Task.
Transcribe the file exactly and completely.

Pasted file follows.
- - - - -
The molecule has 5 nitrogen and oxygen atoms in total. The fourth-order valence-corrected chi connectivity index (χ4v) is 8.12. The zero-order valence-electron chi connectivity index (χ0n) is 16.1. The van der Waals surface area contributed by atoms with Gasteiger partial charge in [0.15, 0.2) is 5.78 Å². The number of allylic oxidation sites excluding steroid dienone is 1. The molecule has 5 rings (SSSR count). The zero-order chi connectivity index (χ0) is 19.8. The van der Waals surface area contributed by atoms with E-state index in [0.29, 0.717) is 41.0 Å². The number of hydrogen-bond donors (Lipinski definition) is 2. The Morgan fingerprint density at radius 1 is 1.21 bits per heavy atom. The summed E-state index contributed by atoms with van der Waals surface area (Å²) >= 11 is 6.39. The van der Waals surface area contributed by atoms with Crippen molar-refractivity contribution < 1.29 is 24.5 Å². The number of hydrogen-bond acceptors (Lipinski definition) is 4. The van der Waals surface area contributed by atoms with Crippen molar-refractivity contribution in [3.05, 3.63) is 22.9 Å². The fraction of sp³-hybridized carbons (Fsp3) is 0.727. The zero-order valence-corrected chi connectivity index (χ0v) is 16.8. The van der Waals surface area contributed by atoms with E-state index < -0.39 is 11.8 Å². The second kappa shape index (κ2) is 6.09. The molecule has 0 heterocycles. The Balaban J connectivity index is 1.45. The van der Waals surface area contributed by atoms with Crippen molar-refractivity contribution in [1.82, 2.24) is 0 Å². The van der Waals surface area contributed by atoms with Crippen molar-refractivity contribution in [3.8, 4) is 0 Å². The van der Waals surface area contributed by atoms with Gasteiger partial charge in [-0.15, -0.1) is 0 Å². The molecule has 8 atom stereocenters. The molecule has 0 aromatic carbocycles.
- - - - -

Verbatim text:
The molecule has 5 nitrogen and oxygen atoms in total. The fourth-order valence-corrected chi connectivity index (χ4v) is 8.12. The zero-order valence-electron chi connectivity index (χ0n) is 16.1. The van der Waals surface area contributed by atoms with Gasteiger partial charge in [0.15, 0.2) is 5.78 Å². The number of allylic oxidation sites excluding steroid dienone is 1. The molecule has 5 rings (SSSR count). The zero-order chi connectivity index (χ0) is 19.8. The van der Waals surface area contributed by atoms with E-state index in [0.29, 0.717) is 41.0 Å². The number of hydrogen-bond donors (Lipinski definition) is 2. The Morgan fingerprint density at radius 1 is 1.21 bits per heavy atom. The summed E-state index contributed by atoms with van der Waals surface area (Å²) >= 11 is 6.39. The van der Waals surface area contributed by atoms with Crippen molar-refractivity contribution < 1.29 is 24.5 Å². The number of hydrogen-bond acceptors (Lipinski definition) is 4. The van der Waals surface area contributed by atoms with Crippen molar-refractivity contribution in [3.05, 3.63) is 22.9 Å². The fraction of sp³-hybridized carbons (Fsp3) is 0.727. The zero-order valence-corrected chi connectivity index (χ0v) is 16.8. The van der Waals surface area contributed by atoms with E-state index < -0.39 is 11.8 Å². The second kappa shape index (κ2) is 6.09. The molecule has 0 heterocycles. The Balaban J connectivity index is 1.45. The van der Waals surface area contributed by atoms with Crippen molar-refractivity contribution in [1.82, 2.24) is 0 Å². The van der Waals surface area contributed by atoms with Crippen molar-refractivity contribution in [3.8, 4) is 0 Å². The van der Waals surface area contributed by atoms with Gasteiger partial charge in [-0.15, -0.1) is 0 Å². The molecule has 8 atom stereocenters. The molecule has 0 aromatic carbocycles.